EU and US agree Ukraine talks with Russia
The EU, Russia, Ukraine and the US are to hold joint talks in the next 10 days, amid fresh EU division on how to handle the crisis.
US state department spokeswoman Jen Psaki told press in Washington on Monday (7 April) that secretary of state John Kerry and his Russian counterpart, Sergei Lavrov, agreed the move during a phone call earlier in the day.
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“He [Kerry] made clear that any further Russian efforts to destabilise Ukraine will incur further costs for Russia, and the ministers all discussed convening direct talks within the next 10 days between Ukraine, Russia, the United States, and the EU to try to de-escalate the tensions,” she said.
The initiative comes after pro-Russian separatists seized local government buildings in Donetsk, Kharkiv and Luhansk in eastern Ukraine.
In a repeat of events in Crimea, armed men in Donetsk proclaimed independence, called for a referendum on secession on 11 May and asked Russian forces to protect them.
Psaki indicated that the separatists are Russians in disguise. “Some of these officials, separatists, armed separatists went and claimed they were taking over the mayor’s building, and it was actually the opera house [in Kharkiv]. So clearly when you don’t know which one the mayor’s building is, you’re probably not a local,” she noted.
She said the current escalation is not enough to trigger additional sanctions, however.
She also said Russia’s idea to create a federal structure in Ukraine is not out of the question if Ukraine agrees: “In terms of their claims or their calls for federalisation, this is an issue where we feel the Ukrainian government, the legitimate government of Ukraine needs to be at the table to discuss.”
The US’ increasing willingness to accommodate Russia is mirrored in the EU.
EU countries had said if Russia attacks the Ukrainian mainland they would impose economic sanctions.
But they did not do it when Russian soldiers seized a gas pumping station on the mainland in March, and they are not ready to go ahead if Russian troops enter Donetsk.
Officials said on Monday the EU’s external action service and the European Commission are still drafting options and related impact assessments on sanctions, with “no clear timeline” for when they might finish.
A meeting by officials to update ambassadors in the EU Council on the work in progress was pushed back from last week to this Wednesday amid delays.
One diplomat said the slow pace reflects internal division.
“At the Gymnich in Athens [an EU foreign ministers’ meeting at the weekend], we heard from some ministers that the EU should take part of the blame for the crisis, that the summit in Vilnius was badly prepared, that the Eastern Partnership policy was badly thought out - this is quite a comfortable position which leads us toward introspection instead of strong opposition to Russia,” the contact said.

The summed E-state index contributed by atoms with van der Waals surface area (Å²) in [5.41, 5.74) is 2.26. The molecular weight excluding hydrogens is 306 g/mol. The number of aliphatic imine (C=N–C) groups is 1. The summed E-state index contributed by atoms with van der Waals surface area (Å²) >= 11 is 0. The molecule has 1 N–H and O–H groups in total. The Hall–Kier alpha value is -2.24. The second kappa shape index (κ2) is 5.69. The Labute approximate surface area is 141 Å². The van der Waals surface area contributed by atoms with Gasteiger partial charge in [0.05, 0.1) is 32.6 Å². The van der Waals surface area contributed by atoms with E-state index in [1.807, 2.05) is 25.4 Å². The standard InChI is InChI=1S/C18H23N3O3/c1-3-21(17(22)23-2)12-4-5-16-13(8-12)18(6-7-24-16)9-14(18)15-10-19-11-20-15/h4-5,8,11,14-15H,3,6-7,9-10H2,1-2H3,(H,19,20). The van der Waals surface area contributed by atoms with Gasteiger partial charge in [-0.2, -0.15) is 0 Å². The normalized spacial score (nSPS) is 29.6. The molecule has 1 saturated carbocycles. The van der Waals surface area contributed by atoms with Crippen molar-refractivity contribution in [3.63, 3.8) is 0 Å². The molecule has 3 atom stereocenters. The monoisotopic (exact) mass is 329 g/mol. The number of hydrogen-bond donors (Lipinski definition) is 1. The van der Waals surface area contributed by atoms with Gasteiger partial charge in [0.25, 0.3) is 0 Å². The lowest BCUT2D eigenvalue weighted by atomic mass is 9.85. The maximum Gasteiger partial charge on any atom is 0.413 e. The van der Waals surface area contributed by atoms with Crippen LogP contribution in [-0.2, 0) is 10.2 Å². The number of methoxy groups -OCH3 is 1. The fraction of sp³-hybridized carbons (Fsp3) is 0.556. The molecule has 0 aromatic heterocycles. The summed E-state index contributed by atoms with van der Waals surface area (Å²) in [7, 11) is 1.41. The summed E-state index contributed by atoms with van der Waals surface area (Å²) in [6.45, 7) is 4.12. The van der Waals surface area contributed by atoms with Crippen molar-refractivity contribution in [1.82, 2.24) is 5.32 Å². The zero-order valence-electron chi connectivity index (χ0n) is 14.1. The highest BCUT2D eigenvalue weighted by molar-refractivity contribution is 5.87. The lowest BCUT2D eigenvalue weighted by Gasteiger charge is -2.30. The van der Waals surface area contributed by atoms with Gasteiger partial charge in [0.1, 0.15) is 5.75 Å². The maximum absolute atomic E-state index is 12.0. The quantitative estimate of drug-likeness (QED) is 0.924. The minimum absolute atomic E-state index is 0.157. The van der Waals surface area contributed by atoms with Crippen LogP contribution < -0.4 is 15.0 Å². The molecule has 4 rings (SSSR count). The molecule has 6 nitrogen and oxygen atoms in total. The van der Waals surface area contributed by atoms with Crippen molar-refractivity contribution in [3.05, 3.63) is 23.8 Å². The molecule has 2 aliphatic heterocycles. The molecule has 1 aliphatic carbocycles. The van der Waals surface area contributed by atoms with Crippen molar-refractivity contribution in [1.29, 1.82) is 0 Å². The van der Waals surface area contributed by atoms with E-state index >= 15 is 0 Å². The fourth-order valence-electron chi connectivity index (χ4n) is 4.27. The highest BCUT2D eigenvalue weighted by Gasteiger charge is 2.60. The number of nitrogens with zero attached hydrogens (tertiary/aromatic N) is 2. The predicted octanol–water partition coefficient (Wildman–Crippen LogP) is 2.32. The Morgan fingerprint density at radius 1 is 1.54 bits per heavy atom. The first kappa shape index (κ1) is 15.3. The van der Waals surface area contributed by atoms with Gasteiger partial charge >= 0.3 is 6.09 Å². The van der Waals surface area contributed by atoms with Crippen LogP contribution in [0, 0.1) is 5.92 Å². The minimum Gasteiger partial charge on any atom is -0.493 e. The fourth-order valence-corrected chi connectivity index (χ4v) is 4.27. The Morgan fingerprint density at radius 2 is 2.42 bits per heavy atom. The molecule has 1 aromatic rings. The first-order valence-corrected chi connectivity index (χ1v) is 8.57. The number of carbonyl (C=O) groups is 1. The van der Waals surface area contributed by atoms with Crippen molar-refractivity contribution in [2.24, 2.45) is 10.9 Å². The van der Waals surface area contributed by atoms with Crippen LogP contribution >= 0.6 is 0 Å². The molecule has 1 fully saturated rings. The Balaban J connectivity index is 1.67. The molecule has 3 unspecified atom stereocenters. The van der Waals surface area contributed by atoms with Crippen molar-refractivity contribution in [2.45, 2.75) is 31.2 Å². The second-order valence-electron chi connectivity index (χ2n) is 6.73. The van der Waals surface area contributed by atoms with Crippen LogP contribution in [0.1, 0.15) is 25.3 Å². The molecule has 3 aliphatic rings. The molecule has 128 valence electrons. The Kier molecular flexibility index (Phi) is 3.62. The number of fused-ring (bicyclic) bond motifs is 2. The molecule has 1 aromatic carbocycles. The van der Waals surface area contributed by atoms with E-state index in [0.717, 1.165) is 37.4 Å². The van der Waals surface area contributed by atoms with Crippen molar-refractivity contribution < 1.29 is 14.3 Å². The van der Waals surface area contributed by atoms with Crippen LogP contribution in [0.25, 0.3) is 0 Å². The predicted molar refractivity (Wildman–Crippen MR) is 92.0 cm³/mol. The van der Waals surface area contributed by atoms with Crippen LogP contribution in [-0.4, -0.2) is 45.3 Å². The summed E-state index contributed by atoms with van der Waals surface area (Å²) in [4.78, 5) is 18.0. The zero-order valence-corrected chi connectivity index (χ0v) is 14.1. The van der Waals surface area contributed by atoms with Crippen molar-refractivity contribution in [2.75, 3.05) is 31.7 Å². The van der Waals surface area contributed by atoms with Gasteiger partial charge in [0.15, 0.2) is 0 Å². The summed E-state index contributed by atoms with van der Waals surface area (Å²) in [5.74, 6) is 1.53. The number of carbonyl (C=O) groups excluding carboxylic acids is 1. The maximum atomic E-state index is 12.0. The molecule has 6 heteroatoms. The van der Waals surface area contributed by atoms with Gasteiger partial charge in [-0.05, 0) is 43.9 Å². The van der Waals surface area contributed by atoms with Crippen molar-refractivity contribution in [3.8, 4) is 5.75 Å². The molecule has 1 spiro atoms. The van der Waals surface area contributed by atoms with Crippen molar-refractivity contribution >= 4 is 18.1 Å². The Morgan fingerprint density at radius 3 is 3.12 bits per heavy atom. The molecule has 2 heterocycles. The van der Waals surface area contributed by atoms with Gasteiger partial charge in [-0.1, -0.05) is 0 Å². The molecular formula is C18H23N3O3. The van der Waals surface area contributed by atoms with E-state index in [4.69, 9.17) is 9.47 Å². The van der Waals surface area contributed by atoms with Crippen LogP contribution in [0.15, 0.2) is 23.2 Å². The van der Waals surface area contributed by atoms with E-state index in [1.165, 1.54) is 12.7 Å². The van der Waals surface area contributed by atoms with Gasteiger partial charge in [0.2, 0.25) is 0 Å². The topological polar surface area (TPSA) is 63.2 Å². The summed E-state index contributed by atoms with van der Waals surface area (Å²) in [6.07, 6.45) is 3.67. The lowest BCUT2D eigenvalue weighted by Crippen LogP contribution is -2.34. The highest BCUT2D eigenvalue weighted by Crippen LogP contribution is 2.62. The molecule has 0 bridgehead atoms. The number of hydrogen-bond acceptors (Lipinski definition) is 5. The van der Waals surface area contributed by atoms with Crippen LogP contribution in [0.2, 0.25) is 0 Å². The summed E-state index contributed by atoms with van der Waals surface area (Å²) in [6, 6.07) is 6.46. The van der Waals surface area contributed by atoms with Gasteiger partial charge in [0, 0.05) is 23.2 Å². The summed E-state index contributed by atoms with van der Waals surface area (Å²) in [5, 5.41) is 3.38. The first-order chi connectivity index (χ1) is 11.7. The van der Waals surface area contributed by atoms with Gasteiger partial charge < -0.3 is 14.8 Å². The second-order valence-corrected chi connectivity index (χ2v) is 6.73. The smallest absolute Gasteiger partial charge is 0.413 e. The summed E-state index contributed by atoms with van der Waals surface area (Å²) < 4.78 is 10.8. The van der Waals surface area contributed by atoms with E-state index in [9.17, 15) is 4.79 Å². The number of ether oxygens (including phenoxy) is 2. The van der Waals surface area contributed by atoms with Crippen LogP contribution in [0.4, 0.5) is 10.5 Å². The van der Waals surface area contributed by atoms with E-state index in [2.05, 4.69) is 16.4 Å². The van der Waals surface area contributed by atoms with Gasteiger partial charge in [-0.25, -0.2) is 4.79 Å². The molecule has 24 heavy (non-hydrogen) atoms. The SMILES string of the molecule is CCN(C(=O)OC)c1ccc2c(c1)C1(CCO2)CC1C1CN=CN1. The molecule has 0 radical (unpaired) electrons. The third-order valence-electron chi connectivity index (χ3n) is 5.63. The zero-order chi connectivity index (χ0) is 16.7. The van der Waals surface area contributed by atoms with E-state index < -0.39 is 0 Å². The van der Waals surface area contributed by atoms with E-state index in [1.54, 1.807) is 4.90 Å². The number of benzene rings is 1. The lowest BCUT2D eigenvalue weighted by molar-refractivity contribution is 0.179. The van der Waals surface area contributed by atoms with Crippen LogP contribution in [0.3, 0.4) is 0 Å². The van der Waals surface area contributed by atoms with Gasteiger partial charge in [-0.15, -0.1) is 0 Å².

The diplomat indicated that France and Germany, as well as southern states Cyprus, Greece, Italy, Portugal, and Spain are toeing the new line.
Another EU diplomat blamed the “Russian lobby” in Europe.
“There’s a bloc of Russian-friendly politicians, business chiefs, journalists, intellectuals, which has been cultivated by Russia for years and which is now mobilising on its behalf,” he said.
He noted that the federal model serves Russia by making Ukraine “ungovernable” and by ending its prospects of EU integration.
“The West knows what to do: We must show complete solidarity. We must send in military aid. We must flood Ukraine with experts - on the economy, on security sector reform, as we did in the Balkans. And we must put hundreds of EU personnel, in a peacekeeping or monitoring mission, on the Ukrainian-Russian border. But we lack the political will to confront Russia,” he added.
Ukraine’s ambassador to the EU, Kostyantin Yeliseyev, also called for a stronger response.
“We need to be more creative, to surprise Russia, because all the EU’s actions so far have been anticipated by the Russian side,” he told EUobserver on Monday.
“We have to avoid any sense of appeasement, any question of Western fatigue.”
With Russia threatening to cut off Ukraine’s gas if it does not agree to an 80 percent price hike and to repay multi-billion-euro debts, EU officials also called a snap meeting of the Gas Co-ordination Group on Tuesday.
The forum of EU countries’ energy officials and gas industry leaders will look at how to improve Ukraine’s energy security.
One idea is “reverse flows” - pumping Russian gas imported by countries such as Hungary, Poland or Slovakia via Russian pipelines back to Ukraine.
But Slovakia, the best placed in technical terms to go ahead, has cast doubt on the idea.
"For a reverse flow, you would have to stop the east-west flow in one of the pipelines and reverse the flow. But you would have to have approval from Gazprom … Gazprom does not agree with this and so it's not an option,” a spokesman for Slovak pipeline operator Eustream told Reuters on Monday.
“It’s not just Germany and the southern EU countries which are taking a pro-Russian swerve. We are also seeing this in Bulgaria, in Hungary and in Slovakia,” the EU diplomat told this website.
“Russian gas transit fees account for 7 percent of Slovakia's GDP, so there’s no question of reverse flows,” he added.